AUBURN HILLS, Mich. -- The Chicago Bulls did a pretty good job of dismantling the Detroit Pistons in their four-game sweep of the National Basketball Association's Eastern Conference finals, and now the remainder of the task is left to Detroit general manager Jack McCloskey and his coaching staff.
McCloskey cried when the Pistons left the court Monday afternoon. He cried for the end of a powerful, if not critically acclaimed, reign by the Detroit team and because he, more than anyone, knows the extent of the changes to come.
"I've got a five-step plan for the off-season," McCloskey said the other day when asked if he knew exactly how the Pistons would be rebuilt. He said it with the level confidence of a man who has listed his intentions on a legal pad somewhere and made a pact with himself to carry them out.
Nine of the 12 Pistons who finished the season are 30 or older. Only three Detroit players -- Isiah Thomas, Joe Dumars and Dennis Rodman -- would bring significant value in trade. One key player, John Salley, is a restricted free agent and he is seeking a salary that would throw the Detroit pay structure completely out of whack. The two main front-court players, Bill Laimbeer and James Edwards, reached the end of this season looking like stegosauri left over from a forgotten epoch.
"That's the nature of the business," Thomas said of the coming changes. "We understand that coming in. I'm just thankful we got to do what we did together the last few years. Now, we have to make the team better. We've maxed out as a team."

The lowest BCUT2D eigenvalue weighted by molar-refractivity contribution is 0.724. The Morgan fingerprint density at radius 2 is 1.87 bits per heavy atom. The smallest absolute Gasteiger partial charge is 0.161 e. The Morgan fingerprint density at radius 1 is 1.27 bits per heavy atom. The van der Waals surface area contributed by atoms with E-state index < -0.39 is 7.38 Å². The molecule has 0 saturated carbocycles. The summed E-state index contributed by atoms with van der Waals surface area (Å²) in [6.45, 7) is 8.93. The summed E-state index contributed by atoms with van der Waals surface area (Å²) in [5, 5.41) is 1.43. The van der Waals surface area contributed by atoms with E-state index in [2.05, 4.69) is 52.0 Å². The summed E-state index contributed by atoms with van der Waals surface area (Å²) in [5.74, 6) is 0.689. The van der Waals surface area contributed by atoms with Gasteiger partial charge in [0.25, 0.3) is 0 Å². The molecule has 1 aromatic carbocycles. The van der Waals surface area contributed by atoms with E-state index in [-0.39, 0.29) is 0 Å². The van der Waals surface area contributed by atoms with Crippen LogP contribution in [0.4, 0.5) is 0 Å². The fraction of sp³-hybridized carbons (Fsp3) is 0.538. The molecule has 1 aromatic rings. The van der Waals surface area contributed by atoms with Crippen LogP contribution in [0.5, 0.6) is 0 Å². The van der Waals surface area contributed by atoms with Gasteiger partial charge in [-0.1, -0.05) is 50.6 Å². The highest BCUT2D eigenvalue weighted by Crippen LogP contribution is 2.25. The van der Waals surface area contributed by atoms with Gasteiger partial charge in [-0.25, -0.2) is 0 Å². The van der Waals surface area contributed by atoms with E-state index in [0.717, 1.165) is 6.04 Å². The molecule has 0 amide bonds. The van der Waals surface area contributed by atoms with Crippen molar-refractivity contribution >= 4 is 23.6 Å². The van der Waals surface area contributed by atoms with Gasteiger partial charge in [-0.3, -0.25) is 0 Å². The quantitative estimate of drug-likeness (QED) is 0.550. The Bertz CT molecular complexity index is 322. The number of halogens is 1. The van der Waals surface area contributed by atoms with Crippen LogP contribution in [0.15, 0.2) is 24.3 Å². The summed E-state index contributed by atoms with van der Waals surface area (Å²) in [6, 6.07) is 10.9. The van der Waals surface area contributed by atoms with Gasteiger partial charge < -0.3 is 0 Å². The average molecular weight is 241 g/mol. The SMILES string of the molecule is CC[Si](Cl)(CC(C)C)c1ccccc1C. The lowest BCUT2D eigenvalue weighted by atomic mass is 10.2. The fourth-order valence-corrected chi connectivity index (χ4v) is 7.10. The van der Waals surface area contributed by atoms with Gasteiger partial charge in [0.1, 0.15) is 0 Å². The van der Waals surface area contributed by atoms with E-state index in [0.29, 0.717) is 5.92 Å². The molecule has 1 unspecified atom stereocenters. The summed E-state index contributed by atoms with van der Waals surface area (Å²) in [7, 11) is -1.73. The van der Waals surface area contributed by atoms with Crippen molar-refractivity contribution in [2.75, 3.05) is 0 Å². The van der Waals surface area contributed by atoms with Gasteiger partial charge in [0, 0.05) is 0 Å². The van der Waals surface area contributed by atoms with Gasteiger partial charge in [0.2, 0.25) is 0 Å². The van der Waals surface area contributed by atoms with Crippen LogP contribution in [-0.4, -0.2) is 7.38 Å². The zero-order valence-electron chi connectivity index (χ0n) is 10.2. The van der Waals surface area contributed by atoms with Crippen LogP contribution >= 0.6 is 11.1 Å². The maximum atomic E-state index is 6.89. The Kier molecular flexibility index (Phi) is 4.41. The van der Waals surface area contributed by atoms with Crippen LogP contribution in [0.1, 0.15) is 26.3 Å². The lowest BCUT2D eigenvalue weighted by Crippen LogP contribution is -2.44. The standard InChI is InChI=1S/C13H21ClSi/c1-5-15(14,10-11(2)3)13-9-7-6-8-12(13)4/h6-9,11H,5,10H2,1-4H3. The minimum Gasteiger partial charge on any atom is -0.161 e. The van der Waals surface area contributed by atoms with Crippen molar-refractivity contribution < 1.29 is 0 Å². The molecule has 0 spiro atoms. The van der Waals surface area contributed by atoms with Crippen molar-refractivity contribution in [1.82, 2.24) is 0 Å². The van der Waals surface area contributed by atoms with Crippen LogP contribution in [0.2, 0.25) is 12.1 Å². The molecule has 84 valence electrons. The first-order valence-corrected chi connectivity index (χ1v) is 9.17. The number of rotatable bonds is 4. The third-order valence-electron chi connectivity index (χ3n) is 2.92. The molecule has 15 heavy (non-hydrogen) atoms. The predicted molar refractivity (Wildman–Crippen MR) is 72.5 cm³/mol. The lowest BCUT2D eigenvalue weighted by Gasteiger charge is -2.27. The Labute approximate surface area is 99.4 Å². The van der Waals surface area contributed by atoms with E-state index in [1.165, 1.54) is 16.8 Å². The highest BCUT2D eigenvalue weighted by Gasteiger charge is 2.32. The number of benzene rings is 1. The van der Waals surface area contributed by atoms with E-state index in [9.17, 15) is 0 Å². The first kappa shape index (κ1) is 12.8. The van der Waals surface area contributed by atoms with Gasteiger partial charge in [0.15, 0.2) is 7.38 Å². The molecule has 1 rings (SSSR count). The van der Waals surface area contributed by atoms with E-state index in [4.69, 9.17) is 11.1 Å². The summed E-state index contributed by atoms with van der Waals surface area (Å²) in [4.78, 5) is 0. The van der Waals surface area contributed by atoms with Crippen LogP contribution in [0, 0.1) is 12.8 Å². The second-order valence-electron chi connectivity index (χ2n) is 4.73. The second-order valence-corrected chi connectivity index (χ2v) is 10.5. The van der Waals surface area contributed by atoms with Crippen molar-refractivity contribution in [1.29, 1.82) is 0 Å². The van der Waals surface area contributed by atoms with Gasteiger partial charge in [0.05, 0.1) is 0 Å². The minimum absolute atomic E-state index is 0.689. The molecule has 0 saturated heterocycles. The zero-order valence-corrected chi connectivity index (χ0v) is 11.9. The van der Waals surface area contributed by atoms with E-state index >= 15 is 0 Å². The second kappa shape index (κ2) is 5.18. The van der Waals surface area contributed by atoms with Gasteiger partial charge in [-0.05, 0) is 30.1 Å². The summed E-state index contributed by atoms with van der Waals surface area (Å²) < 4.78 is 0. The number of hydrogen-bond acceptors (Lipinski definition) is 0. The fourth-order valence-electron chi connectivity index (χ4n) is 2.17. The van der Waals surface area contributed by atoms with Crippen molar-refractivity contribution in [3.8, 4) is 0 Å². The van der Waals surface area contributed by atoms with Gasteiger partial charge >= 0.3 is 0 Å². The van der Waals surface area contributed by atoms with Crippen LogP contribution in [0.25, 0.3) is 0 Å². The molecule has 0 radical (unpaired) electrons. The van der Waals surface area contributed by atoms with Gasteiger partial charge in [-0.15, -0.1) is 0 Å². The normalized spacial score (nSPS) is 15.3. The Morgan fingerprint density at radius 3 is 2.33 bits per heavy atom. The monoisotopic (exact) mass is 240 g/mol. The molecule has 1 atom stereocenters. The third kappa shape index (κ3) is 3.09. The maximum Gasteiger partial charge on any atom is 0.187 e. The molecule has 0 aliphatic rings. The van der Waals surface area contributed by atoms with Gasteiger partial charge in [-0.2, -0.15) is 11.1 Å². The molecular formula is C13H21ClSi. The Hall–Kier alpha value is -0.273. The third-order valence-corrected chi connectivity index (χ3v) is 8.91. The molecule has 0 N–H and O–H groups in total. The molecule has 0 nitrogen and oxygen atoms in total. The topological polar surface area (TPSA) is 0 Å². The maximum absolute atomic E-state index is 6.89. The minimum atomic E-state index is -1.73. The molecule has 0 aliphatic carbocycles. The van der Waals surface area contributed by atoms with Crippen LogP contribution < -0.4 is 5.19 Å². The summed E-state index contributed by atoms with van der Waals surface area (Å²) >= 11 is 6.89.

Age got them, and injuries, and, in the end, a better Chicago team. For all their infirmities, however, the Pistons still had enough to push past an athletic Atlanta team and a warhorse Boston outfit that must be scratching its collective cranium right now.
As interesting as the permutations that will affect the roster is the future of coach Chuck Daly. He's been guiding the Pistons for eight seasons now, the longest tenure of any NBA coach, and when the next season ends, he will be thrust into the draining role of U.S. Olympic coach.
Daly has a 15-day window in his contract; it took effect yesterday. If he wishes to step away from the Pistons with one year left to be served and $700,000 yet to be collected, he must tell McCloskey in that interval.
Although the money is a big factor and Daly does not like the idea of leaving the Pistons when they are down, it is more than possible that he will take a break.
"I'm going to be 61 in July and I always like to sit down and think about what I want to do," Daly said. "Can I handle another season? Can I go through all of this again?
"I just have to decide how long I want to go on with coaching. I'm not 15 years old any more."
His players are no longer young, either.
"The run is not over," Dumars said on Monday. "It just stopped a little early this year."
When the Pistons return for another try, however, score cards will be required.
The Bulls celebrated their victory quietly, like a team that has not yet achieved its purpose.
"We haven't won this year," said Michael Jordan. "We've just won the Eastern Conference championship. We didn't feel we could sweep this team, but we knew we could beat them. We surprised ourselves."
Chicago continued its excellent defense in this series, holding the Pistons to an average of 95.3 points in the four games. In their 12 postseason games, of which they've won 11, the Bulls have given up an average of 92.5 points.
It will be interesting to see the Bulls play against a team with a strong front court, including a center presence. The Knicks had Patrick Ewing and nothing else up front. The Sixers and Pistons offered no resistance at the center position.
Still, it would be wrong to cheapen what Chicago has accomplished. The Bulls beat the teams before them, which is all you can ask. Jordan and Pippen combined to average 51.8 points against Detroit, but Horace Grant and Bill Cartwright also remained important parts of the Bulls' attack.